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False Pockets Debut LP ‘Selfish Prophecies’ – Interview & Review

False Pockets’ debut album, Selfish Prophecies, is an amalgamation of sporadicity and routine. Whimsical riffs, spur-of-the-moment muscle memory, and an interstellar interlude constellate the nebula.

False Pockets’ 2019 self-titled EP gifted a euphonic infinity of romantic syncopation. Riveting resonance autographed their February 2022 love letter to velocity.

“Quarter Life Crisis Diapers” (my personal favorite) is a work of generous grace notes, delicate dissonance, and iambic pentameter splendor. The chorale channels angelic animosity and formats the faultless friction of the future.

NASA would reward Erik Happ’s lucid ledger lines, Ben Chesnes’ copper alloy aeronautics, and Zack Parker’s four-stringed magnetosphere with a standing ovation.

In an interview with the Rochester, New York trio, they shared their excitement equation, how they catalog their memories, and what makes their hearts sing.

Photo by Teagan West

Erik! Ben! Zack! What’s up?! Thank you infinitely for your time. We’re super excited to help celebrate Selfish Prophecies! I would love to begin by asking – how are you? Are you all feeling okay?

​​Erik: I am pretty darn swell!

Ben: I’m doing well!

Zack: Feeling pretty great! There’s no better feeling than getting music out for people to hear. And since this record took us a couple of years to write and produce, it feels better than ever to get it out to the world.

Congratulations on the release of your first album! Out of the million you must be experiencing, which emotions are the most surprising?

Erik: Relieved. Don’t get me wrong, I’m stoked! But I’m ready for these songs to be out! Also, stank.

Ben: I can’t say that any have been that surprising. It’s mostly been a wonderful mix of excitement and also anxiety.

Zack: Relief. Part of me thought this day would never come, but we stayed persistent and worked through everything and ended up creating something I think all the members are pretty proud of.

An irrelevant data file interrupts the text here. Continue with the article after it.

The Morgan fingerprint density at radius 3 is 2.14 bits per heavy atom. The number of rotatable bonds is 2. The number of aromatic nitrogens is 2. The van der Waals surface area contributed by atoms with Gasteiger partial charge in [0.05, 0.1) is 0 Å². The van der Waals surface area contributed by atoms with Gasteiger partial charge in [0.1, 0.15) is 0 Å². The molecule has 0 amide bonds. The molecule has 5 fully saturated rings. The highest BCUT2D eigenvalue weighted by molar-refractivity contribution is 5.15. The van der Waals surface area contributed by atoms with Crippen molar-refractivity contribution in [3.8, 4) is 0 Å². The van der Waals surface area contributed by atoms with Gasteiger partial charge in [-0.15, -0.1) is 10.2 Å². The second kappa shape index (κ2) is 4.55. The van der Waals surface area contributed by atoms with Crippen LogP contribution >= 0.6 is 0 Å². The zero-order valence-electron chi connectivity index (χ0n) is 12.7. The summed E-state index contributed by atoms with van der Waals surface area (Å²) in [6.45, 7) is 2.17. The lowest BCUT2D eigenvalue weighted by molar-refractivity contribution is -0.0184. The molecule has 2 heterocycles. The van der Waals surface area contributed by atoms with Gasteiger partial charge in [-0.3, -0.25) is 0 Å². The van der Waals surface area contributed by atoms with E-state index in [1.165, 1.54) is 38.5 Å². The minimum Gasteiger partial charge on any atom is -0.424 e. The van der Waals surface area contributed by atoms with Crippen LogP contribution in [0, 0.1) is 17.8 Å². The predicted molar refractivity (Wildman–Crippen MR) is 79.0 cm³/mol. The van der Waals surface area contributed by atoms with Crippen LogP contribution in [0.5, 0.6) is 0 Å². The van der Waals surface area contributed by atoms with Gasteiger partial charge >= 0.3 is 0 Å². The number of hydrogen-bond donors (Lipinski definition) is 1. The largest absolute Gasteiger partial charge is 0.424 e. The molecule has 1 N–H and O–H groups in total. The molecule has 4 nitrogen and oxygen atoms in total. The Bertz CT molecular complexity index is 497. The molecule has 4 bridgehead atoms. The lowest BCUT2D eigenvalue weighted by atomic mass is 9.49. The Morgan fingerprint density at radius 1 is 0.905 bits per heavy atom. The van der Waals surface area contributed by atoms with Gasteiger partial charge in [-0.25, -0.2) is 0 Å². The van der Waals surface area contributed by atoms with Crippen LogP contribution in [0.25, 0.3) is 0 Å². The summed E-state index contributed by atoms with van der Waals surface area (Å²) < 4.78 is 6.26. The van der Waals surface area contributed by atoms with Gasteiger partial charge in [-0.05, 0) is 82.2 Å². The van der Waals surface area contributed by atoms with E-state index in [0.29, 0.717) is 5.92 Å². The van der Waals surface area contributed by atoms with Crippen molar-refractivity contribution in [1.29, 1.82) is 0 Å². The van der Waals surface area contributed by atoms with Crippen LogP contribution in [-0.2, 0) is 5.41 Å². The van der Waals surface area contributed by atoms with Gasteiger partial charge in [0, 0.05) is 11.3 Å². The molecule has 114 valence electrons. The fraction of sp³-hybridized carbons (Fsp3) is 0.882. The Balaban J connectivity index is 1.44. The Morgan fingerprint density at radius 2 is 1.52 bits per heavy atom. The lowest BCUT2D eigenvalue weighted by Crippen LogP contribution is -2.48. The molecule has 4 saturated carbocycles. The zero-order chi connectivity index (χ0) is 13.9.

What’s your excitement equation? What thrills you about your careers? What obstacles tend to obscure exhilaration?

Erik: My favorite part is definitely the walk out of the practice room after a solid session writing new material. It makes me feel like I have a suitcase full of finished goods to take home to the family, or something.

Ben: My favorite part of the creative process is exploring the unknown. It’s really cool watching something grow from nothing and not knowing what form it will take in the end.

Zack: I love all parts of the creative process, so that makes this band a perfect fit. We all get to have a say in every part of the process and it makes for a truly unique experience. For this record, I think our biggest obstacle was recording it. Having been our first time recording and mixing everything all by ourselves it made for a lot of trial and error, but in the end, I think it all worked out.

How do you catalog your memories? Does anyone keep a journal or photo album? Do you make vlogs? Do you collect your show flyers and tickets?

Erik: We like to take voice memos of cool parts that we come up with. Sometimes I’ll be sneaky and start recording before Ben walks in the room, so we have a candid jam full of ideas.

Ben: I’ve never been one to keep a journal so my go-to is to snag a picture. Other than that, I’m just always hoping that I’ll remember the important/cool stuff.

Zack: I’d like to say I journal, but I am very inconsistent with it. I think our most recent shows are a favorite memory for me. There was so much built-up tension in the band because we had never played the new songs for anyone before. Not many things feel the same as when you first put your art into the ether, but when it comes back with good reviews it takes a lot of pressure off. I truly think those shows gave us the final bit of drive to finish up our record and get it out for more ears to hear.